The third space of Lily is represented accurately by Woolf. It is the imaginative space which enables lily to overcome the restrictions of the unjust patriarchal society. Moreover, it is highlighted through her successful portrait that she crafts by the end of the novel. According to Maze, The novel ends at the same time Lily finishes her painting which projects that the conflict ends once she actually manages to create this space. She used to struggle because of Mr. Ramsay’s interruptions. However, in the end she manages to overcome these struggles through the creation of the third space. In addition, this portrait is highly symbolical as it symbolizes the destruction of the patriarchal beliefs regarding women. Furthermore, it damages the moral double standard of the patriarchal society. Thus, upon the end of the portrait and the novel, Lily Briscoe becomes a new woman.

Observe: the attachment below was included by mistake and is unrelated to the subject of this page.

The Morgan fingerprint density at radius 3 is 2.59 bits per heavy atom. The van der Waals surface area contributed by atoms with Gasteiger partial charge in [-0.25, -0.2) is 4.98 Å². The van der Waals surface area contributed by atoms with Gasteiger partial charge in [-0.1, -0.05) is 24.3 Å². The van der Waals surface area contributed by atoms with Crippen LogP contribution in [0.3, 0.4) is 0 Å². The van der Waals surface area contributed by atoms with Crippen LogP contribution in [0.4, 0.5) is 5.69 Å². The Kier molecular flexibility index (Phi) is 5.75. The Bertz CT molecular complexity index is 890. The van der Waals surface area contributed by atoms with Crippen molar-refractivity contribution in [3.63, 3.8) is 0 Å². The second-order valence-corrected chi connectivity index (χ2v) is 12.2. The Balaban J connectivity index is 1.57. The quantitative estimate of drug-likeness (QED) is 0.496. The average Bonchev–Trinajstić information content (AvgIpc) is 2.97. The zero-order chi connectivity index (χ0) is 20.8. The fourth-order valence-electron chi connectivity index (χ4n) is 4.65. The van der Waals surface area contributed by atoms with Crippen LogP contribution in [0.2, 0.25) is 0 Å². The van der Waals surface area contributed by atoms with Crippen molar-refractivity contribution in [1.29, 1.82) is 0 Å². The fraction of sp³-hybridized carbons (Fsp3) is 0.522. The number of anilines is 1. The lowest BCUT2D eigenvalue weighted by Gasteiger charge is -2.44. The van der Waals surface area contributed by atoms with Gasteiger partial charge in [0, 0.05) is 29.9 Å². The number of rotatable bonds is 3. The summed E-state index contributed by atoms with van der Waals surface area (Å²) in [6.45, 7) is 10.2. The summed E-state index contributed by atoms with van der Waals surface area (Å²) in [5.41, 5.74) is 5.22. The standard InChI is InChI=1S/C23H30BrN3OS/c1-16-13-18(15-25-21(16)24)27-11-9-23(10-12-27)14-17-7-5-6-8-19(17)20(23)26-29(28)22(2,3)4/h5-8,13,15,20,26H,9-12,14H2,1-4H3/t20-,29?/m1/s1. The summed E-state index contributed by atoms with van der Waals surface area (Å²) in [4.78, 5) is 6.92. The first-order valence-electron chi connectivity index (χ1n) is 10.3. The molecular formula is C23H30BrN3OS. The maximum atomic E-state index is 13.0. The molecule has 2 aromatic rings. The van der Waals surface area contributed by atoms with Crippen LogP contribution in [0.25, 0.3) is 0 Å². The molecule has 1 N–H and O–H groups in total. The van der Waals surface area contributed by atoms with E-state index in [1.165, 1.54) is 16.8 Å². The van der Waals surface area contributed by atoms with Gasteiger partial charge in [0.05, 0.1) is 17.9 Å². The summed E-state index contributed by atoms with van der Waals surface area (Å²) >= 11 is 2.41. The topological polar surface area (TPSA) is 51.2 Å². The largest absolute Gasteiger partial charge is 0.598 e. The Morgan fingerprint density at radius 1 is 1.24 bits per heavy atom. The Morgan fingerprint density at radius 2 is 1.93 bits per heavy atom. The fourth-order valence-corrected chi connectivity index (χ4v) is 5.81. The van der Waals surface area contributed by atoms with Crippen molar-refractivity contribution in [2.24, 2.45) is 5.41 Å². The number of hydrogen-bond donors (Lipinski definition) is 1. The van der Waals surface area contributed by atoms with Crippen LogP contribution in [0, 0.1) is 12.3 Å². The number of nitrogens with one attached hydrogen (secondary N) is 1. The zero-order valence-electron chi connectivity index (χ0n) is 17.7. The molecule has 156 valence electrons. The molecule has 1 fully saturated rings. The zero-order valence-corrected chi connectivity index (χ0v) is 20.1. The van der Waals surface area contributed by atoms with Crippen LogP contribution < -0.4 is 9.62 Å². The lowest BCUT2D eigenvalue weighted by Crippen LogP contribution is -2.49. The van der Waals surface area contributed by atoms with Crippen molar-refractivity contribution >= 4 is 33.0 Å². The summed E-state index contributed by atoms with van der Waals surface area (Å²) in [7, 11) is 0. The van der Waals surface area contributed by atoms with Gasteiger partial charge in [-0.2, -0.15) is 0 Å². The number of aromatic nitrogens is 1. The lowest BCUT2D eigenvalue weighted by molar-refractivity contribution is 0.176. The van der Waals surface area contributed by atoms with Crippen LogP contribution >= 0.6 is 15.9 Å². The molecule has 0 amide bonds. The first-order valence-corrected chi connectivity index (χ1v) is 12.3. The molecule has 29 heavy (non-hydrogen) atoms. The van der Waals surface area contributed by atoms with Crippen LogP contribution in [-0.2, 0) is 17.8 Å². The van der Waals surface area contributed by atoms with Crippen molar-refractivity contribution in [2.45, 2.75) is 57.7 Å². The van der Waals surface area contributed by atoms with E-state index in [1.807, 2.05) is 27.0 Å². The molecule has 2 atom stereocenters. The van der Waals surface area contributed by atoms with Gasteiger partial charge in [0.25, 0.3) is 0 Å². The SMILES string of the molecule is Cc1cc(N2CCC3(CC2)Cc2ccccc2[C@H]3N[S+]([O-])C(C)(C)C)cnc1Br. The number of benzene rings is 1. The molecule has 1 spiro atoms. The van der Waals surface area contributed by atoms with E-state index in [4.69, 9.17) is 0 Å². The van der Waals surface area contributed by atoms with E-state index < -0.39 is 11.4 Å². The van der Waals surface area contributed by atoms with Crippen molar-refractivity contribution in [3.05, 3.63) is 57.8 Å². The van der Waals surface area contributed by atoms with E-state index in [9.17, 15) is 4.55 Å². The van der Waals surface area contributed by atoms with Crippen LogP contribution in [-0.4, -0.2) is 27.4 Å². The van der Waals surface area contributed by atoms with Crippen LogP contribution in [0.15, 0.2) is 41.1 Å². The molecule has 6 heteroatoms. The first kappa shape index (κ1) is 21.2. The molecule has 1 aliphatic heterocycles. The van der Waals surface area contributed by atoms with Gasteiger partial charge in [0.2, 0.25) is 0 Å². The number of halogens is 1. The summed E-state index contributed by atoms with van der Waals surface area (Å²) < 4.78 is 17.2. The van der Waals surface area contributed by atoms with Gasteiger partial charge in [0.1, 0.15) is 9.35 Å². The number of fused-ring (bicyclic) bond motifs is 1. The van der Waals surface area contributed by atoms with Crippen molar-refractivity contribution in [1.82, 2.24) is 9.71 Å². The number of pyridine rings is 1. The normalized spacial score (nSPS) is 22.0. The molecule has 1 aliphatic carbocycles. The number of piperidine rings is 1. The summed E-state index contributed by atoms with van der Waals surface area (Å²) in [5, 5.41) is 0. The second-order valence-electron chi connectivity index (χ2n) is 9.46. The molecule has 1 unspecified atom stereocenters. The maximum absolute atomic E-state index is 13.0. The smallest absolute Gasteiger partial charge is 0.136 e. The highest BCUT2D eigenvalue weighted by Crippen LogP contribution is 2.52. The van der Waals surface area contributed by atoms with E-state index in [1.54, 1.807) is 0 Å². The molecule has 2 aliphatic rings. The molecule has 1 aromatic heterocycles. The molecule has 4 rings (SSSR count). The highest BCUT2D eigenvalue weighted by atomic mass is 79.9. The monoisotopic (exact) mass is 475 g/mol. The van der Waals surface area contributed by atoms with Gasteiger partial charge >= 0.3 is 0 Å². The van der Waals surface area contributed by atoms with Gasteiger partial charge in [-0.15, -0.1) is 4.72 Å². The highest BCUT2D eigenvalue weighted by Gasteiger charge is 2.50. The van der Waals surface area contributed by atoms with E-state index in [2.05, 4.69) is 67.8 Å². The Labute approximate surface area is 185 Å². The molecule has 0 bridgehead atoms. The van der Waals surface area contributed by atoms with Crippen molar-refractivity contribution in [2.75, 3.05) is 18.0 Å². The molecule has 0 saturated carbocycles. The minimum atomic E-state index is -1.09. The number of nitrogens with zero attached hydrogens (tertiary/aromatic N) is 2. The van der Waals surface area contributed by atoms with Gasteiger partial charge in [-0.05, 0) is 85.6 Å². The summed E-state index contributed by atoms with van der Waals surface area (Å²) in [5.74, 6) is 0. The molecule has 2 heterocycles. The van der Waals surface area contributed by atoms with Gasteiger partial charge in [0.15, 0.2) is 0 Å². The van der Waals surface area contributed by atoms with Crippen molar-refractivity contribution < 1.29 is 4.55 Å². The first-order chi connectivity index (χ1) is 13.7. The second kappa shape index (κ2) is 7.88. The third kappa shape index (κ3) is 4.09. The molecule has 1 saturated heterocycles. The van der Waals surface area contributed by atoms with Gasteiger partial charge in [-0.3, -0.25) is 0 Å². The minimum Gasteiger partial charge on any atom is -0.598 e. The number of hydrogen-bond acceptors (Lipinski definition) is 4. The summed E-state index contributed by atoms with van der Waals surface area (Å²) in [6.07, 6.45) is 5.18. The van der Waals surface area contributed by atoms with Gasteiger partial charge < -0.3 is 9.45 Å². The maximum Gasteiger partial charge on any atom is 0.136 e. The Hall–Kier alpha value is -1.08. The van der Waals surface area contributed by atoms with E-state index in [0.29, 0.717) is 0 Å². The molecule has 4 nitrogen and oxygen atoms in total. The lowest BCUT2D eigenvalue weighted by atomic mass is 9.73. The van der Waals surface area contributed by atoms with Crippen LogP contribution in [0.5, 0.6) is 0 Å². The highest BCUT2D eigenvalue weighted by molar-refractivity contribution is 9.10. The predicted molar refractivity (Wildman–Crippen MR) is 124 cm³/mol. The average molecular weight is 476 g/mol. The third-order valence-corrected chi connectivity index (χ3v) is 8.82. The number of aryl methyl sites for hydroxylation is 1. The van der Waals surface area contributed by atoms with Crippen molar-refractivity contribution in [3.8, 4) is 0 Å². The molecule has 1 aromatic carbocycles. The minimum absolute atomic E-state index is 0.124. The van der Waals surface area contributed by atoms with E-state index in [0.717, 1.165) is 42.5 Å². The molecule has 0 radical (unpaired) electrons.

After Lily faces a lot of internal and external conflicts, she is finally capable of breaking the chains and set herself free from the patriarchal ideologies. She rejects the stereotypical image of women as the “Angel in the House” portrayed in Mrs. Ramsey. Thus, Lily resolves to be a single woman by her own choice. Hence, Mrs. Ramsey’s words that an unmarried woman could be missing the “best part of her life” (Lighthouse 43) no longer have any power over her. She knows for sure that marriage is doomed to fail by time. As evidence, she reminds herself of three different incidences: first Paul and Minta’s marriage has failed although Mrs. Ramsey put so much effort to make it work. Second, the Rayleys marriage has failed too although they have been together for a very long time. They no longer feel love or affection towards each other. However, they were able to be great friends. Third, her relationship with Mr. Banks is going well as it is; friendship and companionship, not as his wife. Thus, Lily’s stance towards marriage is undoubtedly clear; it’s destructive to art. Furthermore, Lily rejects to pity men as a mean of rejecting the role of women imposed by patriarchy; they are expected to be “looking-glasses possessing the magic and delicious power of reflecting the figure of man at twice its natural size” (A Room of One’s own 36). (